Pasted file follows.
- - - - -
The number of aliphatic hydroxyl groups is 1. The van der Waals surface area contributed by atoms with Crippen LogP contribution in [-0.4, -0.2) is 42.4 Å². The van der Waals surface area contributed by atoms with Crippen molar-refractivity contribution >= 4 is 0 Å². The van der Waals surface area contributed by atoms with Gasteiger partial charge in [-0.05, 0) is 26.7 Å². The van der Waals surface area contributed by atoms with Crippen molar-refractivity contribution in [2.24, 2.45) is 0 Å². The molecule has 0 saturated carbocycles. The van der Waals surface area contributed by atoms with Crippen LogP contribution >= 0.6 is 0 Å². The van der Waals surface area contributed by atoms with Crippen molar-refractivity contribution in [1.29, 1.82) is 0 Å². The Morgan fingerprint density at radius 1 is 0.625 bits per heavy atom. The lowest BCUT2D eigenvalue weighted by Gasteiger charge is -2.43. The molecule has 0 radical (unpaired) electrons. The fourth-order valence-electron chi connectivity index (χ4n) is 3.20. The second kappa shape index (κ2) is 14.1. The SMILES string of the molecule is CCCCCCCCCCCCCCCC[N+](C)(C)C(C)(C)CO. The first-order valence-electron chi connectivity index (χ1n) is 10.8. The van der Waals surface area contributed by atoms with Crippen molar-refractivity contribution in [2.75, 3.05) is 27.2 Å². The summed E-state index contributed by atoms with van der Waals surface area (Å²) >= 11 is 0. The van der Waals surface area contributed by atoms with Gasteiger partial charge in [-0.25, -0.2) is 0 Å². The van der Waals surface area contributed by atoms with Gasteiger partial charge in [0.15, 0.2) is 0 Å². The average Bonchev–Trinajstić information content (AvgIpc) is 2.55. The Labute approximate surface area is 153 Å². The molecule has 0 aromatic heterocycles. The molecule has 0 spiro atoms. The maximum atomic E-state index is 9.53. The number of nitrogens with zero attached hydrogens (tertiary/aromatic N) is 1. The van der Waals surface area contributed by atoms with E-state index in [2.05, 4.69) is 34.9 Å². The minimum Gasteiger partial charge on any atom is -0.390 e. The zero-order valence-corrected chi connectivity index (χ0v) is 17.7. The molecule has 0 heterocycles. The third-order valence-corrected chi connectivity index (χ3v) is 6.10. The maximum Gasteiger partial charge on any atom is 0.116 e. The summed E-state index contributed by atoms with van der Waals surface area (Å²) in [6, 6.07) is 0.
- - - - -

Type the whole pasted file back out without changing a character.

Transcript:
The number of aliphatic hydroxyl groups is 1. The van der Waals surface area contributed by atoms with Crippen LogP contribution in [-0.4, -0.2) is 42.4 Å². The van der Waals surface area contributed by atoms with Crippen molar-refractivity contribution >= 4 is 0 Å². The van der Waals surface area contributed by atoms with Gasteiger partial charge in [-0.05, 0) is 26.7 Å². The van der Waals surface area contributed by atoms with Crippen molar-refractivity contribution in [2.24, 2.45) is 0 Å². The molecule has 0 saturated carbocycles. The van der Waals surface area contributed by atoms with Crippen LogP contribution >= 0.6 is 0 Å². The van der Waals surface area contributed by atoms with Crippen molar-refractivity contribution in [1.29, 1.82) is 0 Å². The Morgan fingerprint density at radius 1 is 0.625 bits per heavy atom. The lowest BCUT2D eigenvalue weighted by Gasteiger charge is -2.43. The molecule has 0 radical (unpaired) electrons. The fourth-order valence-electron chi connectivity index (χ4n) is 3.20. The second kappa shape index (κ2) is 14.1. The SMILES string of the molecule is CCCCCCCCCCCCCCCC[N+](C)(C)C(C)(C)CO. The first-order valence-electron chi connectivity index (χ1n) is 10.8. The van der Waals surface area contributed by atoms with Crippen molar-refractivity contribution in [2.75, 3.05) is 27.2 Å². The summed E-state index contributed by atoms with van der Waals surface area (Å²) >= 11 is 0. The van der Waals surface area contributed by atoms with Gasteiger partial charge in [-0.25, -0.2) is 0 Å². The van der Waals surface area contributed by atoms with Gasteiger partial charge in [0.15, 0.2) is 0 Å². The average Bonchev–Trinajstić information content (AvgIpc) is 2.55. The Labute approximate surface area is 153 Å². The molecule has 0 aromatic heterocycles. The molecule has 0 spiro atoms. The maximum atomic E-state index is 9.53. The number of nitrogens with zero attached hydrogens (tertiary/aromatic N) is 1. The van der Waals surface area contributed by atoms with E-state index in [2.05, 4.69) is 34.9 Å². The minimum Gasteiger partial charge on any atom is -0.390 e. The zero-order valence-corrected chi connectivity index (χ0v) is 17.7. The molecule has 0 heterocycles. The third-order valence-corrected chi connectivity index (χ3v) is 6.10. The maximum Gasteiger partial charge on any atom is 0.116 e. The summed E-state index contributed by atoms with van der Waals surface area (Å²) in [6, 6.07) is 0.